Iimagine a seaside resort as prestigious as La Baule without its top-of-the-range hotels, its restaurants of the same standing, its bars or its many shops… It’s hard to get an idea, and yet the lack of seasonal workers could well transform the self-proclaimed the most beautiful bay in the world in a real tourist desert whereas, usually, in summer, the city goes from 17,000 to 180,000 inhabitants! In other words, without a workforce, the entire local economy is threatened. “Last August, some restaurateurs were forced to close on Mondays and Tuesdays because they did not have enough staff,” remembers Franck Louvrier, the mayor.
At the time, France (and much of the world) was just beginning to recover from the Covid crisis. It was the time of a certain freedom regained but also of a serious questioning for the usual candidates for these jobs of a few months on the coast. Hardly motivating salaries, little or no paid overtime, schedules often incompatible with a social or family life…, even today, the grievances remain numerous and the consequences are clear as this new summer season approaches: by weariness or change of workers, the tourism sector has lost no less than 200,000 jobs in France in a few months. And now, to this crisis of vocations is added that of housing. Because in most of the territories popular with holidaymakers, employees can no longer find accommodation without swallowing up a good part of their (already meager) remuneration.
“A seasonal worker from La Baule, I welcome him to my home! »
This dilemma, the municipal council has just recently taken up with the operation “A seasonal worker from La Baule, I welcome him to my home!” “. This is an appeal to citizens to rent their vacant room(s). Conditions for establishing a lease in due form: the rent must not exceed €250 per month (or €15 per night), the room must measure at least 9 square meters (for one person) and the tenant must have access to a bathroom and a kitchen. “We put around the table the seasonal worker, his employer and his host”, assures Franck Louvrier. Problem, the hosts in question are still too rare according to the association Presqu’île Habitat Jeunes (APHJ), which oversees this whole operation on the scale of the territory which includes fourteen municipalities from St-Nazaire to Le Croisic via Guérande, Pornichet and, therefore, La Baule. There, if about fifteen seasonal workers had already moved in with the locals, the station is still looking for 180 other workers. Where are they going to live? In the private rental stock? Impossible, the rates are unaffordable in high season. As for the 58 places in one of the three young housing residences in the sector, they are already all occupied.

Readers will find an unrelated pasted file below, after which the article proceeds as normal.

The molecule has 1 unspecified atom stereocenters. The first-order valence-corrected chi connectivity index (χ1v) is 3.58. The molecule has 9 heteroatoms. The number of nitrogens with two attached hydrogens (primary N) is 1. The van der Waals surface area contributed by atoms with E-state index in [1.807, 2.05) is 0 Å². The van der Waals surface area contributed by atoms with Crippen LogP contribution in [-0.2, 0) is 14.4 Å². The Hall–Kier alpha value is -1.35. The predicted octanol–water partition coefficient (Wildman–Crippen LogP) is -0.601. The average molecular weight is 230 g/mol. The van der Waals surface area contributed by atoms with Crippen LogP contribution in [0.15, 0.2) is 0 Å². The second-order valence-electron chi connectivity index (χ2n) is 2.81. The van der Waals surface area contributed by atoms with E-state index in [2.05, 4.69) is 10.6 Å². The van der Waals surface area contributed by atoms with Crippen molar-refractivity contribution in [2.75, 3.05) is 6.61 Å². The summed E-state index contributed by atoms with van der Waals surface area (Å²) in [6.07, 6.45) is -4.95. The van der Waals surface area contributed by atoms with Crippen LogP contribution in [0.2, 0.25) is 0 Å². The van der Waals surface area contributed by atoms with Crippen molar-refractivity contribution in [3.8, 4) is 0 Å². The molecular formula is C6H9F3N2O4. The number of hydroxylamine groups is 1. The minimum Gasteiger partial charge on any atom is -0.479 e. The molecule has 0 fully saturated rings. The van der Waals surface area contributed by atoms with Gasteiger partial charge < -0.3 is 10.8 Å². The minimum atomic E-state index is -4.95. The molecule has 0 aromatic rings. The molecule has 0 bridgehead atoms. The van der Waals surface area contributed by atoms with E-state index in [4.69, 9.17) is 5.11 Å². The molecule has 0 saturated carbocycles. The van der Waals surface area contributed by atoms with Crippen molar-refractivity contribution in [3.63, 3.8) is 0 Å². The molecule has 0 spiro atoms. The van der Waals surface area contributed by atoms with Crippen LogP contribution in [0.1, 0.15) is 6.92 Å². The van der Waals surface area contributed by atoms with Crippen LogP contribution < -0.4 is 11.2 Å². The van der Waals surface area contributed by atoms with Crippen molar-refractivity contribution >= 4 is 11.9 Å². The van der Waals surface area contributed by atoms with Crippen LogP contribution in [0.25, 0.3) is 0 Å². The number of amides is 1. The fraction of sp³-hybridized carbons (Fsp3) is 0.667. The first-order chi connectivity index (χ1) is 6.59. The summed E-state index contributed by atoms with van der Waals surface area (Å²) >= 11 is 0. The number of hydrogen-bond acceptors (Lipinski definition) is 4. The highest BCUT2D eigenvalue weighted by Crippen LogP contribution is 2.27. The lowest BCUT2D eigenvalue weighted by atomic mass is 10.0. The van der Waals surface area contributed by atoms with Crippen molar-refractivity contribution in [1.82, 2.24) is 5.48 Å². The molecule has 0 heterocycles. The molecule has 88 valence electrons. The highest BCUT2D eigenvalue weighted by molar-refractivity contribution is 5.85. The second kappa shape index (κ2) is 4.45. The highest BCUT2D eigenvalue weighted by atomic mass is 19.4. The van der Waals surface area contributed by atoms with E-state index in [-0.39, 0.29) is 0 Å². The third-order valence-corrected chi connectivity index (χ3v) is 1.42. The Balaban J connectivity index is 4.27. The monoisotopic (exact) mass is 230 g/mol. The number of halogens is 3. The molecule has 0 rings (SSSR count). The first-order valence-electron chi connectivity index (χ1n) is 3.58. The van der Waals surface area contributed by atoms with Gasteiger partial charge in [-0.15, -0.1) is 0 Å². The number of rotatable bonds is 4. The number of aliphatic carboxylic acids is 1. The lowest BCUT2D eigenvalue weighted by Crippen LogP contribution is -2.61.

If a real estate program with five other residences is to come out of the ground in the next few years (which would double the accommodation capacity), we must, in the meantime, find solutions immediately. “Some have already signed contracts and we have nothing for them, deplores Naïs Tilleau, socio-educational worker at the APHJ. At the moment, I need a good twenty housing units for June, July and August, so for now, but I have only found four. »
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“We have been hosting young people for a long time”
Four beds, with the same octogenarian from Guérande who has agreed to provide an apartment and a studio, fitted out on the floor of her house for her own children when they visit her. “We’ve been hosting young people for a long time, and we’ve always liked it,” smiles this retired National Education worker who can hardly be suspected of renting these premises for the money: when you deduct the costs (water, electricity, etc.) payable by the owner, there is not much left of the limited rent paid at the end of the month. No, here, the approach is purely altruistic but also reassuring. With a severely disabled husband, such a presence has a reassuring side and this is also what the APHJ wants to highlight to convince individuals not to go through a rental platform. “It creates social ties, confirms Naïs Tilleau. In addition, we visit all the accommodations and also meet the young people. »
The system is open to young people aged 15 (in apprenticeship) to 30, and is expected to operate year-round.